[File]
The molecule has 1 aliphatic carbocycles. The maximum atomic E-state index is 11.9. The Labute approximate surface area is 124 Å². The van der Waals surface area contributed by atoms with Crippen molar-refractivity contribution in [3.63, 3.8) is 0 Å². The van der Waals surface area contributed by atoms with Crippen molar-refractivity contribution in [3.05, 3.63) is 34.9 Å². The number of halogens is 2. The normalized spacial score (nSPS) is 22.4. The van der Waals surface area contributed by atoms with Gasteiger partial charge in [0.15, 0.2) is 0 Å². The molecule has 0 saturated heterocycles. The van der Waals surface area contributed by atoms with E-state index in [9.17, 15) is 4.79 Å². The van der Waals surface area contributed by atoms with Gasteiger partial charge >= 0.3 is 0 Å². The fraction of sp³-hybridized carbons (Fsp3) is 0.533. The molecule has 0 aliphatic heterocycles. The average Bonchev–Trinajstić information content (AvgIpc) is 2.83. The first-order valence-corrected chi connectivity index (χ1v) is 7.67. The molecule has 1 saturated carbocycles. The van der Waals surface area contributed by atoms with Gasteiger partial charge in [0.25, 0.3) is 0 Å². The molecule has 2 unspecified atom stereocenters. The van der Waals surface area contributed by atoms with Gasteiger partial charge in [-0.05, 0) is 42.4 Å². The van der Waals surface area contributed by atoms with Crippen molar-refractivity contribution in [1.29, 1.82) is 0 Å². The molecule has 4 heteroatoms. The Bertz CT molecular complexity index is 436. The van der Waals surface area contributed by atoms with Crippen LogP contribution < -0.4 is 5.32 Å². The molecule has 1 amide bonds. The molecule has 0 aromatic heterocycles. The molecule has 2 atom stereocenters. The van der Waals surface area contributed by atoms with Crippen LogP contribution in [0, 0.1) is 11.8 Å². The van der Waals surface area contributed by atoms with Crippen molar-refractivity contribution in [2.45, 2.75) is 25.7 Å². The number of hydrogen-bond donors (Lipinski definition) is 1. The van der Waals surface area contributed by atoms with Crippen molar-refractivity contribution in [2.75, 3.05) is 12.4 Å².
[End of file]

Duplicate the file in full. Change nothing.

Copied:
The molecule has 1 aliphatic carbocycles. The maximum atomic E-state index is 11.9. The Labute approximate surface area is 124 Å². The van der Waals surface area contributed by atoms with Crippen molar-refractivity contribution in [3.63, 3.8) is 0 Å². The van der Waals surface area contributed by atoms with Crippen molar-refractivity contribution in [3.05, 3.63) is 34.9 Å². The number of halogens is 2. The normalized spacial score (nSPS) is 22.4. The van der Waals surface area contributed by atoms with Gasteiger partial charge in [0.15, 0.2) is 0 Å². The molecule has 0 saturated heterocycles. The van der Waals surface area contributed by atoms with E-state index in [9.17, 15) is 4.79 Å². The van der Waals surface area contributed by atoms with Gasteiger partial charge >= 0.3 is 0 Å². The fraction of sp³-hybridized carbons (Fsp3) is 0.533. The molecule has 0 aliphatic heterocycles. The average Bonchev–Trinajstić information content (AvgIpc) is 2.83. The first-order valence-corrected chi connectivity index (χ1v) is 7.67. The molecule has 1 saturated carbocycles. The van der Waals surface area contributed by atoms with Gasteiger partial charge in [0.25, 0.3) is 0 Å². The molecule has 2 unspecified atom stereocenters. The van der Waals surface area contributed by atoms with Gasteiger partial charge in [-0.05, 0) is 42.4 Å². The van der Waals surface area contributed by atoms with Crippen molar-refractivity contribution in [1.29, 1.82) is 0 Å². The molecule has 4 heteroatoms. The Bertz CT molecular complexity index is 436. The van der Waals surface area contributed by atoms with Crippen LogP contribution < -0.4 is 5.32 Å². The molecule has 1 amide bonds. The molecule has 0 aromatic heterocycles. The molecule has 2 atom stereocenters. The van der Waals surface area contributed by atoms with Crippen LogP contribution in [0, 0.1) is 11.8 Å². The van der Waals surface area contributed by atoms with Crippen molar-refractivity contribution in [2.45, 2.75) is 25.7 Å². The number of hydrogen-bond donors (Lipinski definition) is 1. The van der Waals surface area contributed by atoms with Crippen molar-refractivity contribution in [2.75, 3.05) is 12.4 Å².